Regional Gardening Reports :: National Gardening Association

Garden Talk: June 4, 2009

From NGA Editors

New Hardier Cape Fuchsia


Many gardeners love to grow the common fuchsia as an annual in containers and hanging baskets. The fuchsia family, though, also has soon unusual perennials in its lineage. The cape fuchsia produces upright plants with stalks of tubular flowers. Normally only hardy in warm-winter areas, now there is a new cape fuchsia (Phygelius rectus) that is hardy to USDA zone 6 and is also more compact and longer flowering than other varieties.

?Cherry Ripe? cape fuchsia is one of the few cape fuchsias that can survive USDA hardiness zone 6 conditions. In zones 7 to 10 it is an evergreen year-round. In zone 6 ?Cherry Ripe? will die back to the ground in winter, but regrow in spring. This hardy cape fuchsia features blue-green foliage and the 20-inch-tall plants are loaded with tubular, red flowers on purple stems from mid-summer until frost. Butterflies and hummingbirds are attracted to the flowers. The plant is small enough to thrive in a container or in the front of an annual or perennial flower border.

For more information on the ?Cherry Ripe? cape fuchsia, go to: Wayside Gardens.

Trees Can Reduce Energy Usage


Trees are great additions to a yard for their shade and fruit depending on the type you grow. Now, research confirms trees also will help reduce summertime energy use. A recent USDA study in California showed trees positioned on the south and west sides of a house can reduce summertime energy use by at least 5 percent. Researchers studied 460 single family homes in Sacramento, California in the summer of 2007. The research also showed a mature sycamore planted on the west side of a house can reduce carbon emissions from summertime electricity use by an average of 31 percent over the 100 year lifespan of the tree. The trees not only reduced the amount of energy needed from coal- and oil-fired plants, they also sequestered carbon from the atmosphere.

For more information on this research, go to: : National Institute of Standards and Technology.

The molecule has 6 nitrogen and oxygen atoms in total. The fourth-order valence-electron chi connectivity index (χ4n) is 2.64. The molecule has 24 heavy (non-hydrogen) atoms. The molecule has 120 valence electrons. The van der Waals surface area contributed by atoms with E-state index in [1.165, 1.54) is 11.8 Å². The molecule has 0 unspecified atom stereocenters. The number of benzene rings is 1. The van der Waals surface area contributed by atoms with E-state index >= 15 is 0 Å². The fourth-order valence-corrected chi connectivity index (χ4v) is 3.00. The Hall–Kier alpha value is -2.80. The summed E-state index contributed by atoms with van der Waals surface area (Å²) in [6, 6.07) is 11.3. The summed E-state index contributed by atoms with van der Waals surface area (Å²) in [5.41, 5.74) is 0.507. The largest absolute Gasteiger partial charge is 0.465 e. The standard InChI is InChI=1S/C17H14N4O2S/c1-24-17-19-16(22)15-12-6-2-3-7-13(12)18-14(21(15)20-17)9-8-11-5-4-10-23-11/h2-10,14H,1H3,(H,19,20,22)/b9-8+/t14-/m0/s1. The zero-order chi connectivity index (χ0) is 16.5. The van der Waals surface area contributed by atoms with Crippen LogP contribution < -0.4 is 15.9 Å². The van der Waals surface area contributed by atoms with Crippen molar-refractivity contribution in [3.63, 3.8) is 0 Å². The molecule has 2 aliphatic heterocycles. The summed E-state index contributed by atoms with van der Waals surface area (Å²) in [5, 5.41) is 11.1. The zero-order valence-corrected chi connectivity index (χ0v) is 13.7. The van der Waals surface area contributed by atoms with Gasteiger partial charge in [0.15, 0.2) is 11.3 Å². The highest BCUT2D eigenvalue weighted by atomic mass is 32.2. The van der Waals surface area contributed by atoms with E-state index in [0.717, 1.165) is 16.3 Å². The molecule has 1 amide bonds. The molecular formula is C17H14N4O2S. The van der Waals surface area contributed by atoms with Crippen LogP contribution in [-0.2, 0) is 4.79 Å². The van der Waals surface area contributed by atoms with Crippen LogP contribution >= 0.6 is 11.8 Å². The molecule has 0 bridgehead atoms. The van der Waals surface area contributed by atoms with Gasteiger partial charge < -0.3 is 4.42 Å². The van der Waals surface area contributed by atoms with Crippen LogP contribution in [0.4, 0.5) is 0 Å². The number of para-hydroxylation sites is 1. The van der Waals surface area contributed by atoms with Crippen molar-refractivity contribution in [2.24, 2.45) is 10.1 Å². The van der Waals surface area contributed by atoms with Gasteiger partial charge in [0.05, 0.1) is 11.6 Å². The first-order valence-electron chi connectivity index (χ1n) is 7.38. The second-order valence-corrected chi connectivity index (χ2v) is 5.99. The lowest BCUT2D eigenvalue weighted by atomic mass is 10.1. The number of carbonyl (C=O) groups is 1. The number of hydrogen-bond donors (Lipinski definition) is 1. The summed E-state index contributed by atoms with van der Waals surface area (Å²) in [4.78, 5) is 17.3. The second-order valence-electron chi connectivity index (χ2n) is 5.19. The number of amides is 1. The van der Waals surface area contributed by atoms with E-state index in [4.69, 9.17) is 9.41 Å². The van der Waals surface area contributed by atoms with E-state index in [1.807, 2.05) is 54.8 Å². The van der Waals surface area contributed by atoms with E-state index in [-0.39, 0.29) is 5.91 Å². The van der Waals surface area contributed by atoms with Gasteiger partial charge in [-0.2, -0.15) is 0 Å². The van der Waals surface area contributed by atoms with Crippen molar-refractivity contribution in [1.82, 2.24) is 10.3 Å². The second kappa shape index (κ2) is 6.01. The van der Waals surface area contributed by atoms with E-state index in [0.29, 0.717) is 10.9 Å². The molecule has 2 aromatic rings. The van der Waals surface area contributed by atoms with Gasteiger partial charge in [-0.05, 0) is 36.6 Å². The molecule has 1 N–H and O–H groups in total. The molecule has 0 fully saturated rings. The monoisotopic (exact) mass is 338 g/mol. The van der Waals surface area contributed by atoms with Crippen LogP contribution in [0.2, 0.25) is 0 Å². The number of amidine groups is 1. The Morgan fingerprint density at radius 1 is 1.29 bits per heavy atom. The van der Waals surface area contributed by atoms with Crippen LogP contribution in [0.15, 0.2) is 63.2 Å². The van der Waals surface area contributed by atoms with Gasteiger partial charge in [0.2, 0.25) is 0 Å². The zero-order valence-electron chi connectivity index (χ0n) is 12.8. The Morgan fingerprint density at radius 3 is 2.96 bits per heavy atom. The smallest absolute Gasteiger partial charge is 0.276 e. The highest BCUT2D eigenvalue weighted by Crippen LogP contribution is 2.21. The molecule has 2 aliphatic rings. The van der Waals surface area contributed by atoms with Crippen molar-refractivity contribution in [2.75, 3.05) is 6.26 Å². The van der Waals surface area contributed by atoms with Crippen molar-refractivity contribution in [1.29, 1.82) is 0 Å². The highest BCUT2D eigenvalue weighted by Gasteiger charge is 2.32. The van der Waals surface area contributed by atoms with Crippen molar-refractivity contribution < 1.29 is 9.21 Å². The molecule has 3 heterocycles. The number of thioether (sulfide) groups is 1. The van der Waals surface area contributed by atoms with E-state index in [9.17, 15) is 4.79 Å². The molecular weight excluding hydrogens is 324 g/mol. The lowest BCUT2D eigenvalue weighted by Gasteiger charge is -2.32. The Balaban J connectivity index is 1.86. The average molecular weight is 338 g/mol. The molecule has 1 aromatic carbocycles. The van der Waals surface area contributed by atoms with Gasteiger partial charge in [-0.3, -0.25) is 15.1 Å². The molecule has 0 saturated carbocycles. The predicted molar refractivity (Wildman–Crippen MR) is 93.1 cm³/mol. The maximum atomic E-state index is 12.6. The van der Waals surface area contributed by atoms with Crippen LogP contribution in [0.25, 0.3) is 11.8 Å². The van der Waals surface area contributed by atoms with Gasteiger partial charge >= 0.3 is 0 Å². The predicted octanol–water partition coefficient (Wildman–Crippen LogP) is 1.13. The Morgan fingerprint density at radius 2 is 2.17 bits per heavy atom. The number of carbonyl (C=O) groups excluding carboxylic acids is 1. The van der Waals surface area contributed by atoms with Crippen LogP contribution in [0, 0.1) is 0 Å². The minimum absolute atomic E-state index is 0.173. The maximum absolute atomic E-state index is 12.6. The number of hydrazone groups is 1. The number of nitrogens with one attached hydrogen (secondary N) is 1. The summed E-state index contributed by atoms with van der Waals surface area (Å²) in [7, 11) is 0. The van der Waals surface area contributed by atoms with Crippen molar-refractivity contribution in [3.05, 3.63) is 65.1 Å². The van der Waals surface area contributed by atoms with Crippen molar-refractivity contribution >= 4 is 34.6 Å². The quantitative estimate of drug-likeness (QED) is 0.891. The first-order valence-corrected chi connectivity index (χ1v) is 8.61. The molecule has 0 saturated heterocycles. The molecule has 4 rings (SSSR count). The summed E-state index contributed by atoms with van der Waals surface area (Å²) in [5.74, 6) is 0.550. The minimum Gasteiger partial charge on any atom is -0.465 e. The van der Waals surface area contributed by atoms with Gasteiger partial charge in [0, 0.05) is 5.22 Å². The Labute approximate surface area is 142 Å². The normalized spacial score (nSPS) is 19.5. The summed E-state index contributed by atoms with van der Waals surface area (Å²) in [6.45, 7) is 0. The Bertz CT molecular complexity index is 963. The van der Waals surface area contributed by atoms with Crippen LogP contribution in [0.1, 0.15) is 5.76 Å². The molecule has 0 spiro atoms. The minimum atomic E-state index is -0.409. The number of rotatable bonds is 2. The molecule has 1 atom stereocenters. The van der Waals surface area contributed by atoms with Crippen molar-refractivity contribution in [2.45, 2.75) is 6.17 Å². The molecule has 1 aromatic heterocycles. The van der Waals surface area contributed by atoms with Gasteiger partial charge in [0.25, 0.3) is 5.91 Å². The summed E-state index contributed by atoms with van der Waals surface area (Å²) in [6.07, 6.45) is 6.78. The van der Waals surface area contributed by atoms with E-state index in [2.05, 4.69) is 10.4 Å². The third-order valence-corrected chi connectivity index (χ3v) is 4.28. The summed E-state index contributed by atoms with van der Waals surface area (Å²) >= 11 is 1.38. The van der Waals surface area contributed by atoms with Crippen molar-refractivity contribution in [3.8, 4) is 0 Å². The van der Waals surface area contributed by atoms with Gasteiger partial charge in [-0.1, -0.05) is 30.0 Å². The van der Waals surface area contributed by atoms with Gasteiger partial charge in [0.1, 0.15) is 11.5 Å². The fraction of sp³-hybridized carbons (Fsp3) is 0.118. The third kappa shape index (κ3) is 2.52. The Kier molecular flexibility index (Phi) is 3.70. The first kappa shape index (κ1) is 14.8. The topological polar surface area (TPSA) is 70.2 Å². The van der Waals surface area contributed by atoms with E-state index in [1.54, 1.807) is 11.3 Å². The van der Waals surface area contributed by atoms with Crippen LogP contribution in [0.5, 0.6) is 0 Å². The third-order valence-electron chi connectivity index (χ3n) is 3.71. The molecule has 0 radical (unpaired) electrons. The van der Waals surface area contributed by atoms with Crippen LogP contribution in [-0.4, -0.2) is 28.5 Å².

Race Car Made From and Powered by Vegetables


Formula 1 racing has come under scrutiny from environmental groups for the amount of fossil fuels needed to create and maintain their sport cars. Now, researchers at the University of Warwick in England have developed a prototype Formula 1 race car made from and powered entirely by vegetables.

The WorldFirst Formula 3 race car features a steering wheel made from carrots and other root vegetables, a flax fiber and soybean oil foam racing seat, bodywork made from potatoes, plant oil-based engine lubricants, and a biodiesel engine configured to run on waste chocolate and vegetable oil. Even with all these veggies, this ?green? race car still can do 125 mile per hour around the track.

For more information on the WorldFirst Formula 3 race car, go to: University of Warwick

New Handy Mosquito Repellent


Summer time is mosquito time for much of the country. Whether you?re camping, gardening, or just enjoying a quiet evening on a patio or deck, mosquitoes often seek you out and ruin your fun. While there are many mosquito repellent lotions and sprays on the markets, here?s a new product that features a handy cordless, portable, butane-powered, phone-sized device. The Thermacell mosquito repellent has a botanical pesticide-laden mat draped over a warm metal grill. As the insecticide vaporizes in the air around the cartridge, it repels flying mosquitoes within a 225 square foot area. The mats can be replaced after 3 to 4 hours of usage. The vapor is safe and harmless to pets and humans.

For best results allow 10 to 30 minutes for the vapor to spread throughout the area and place the device close to the ground and upwind from any breezes.

For more information on this odorless and silent bug repellent, go to: Thermacell.



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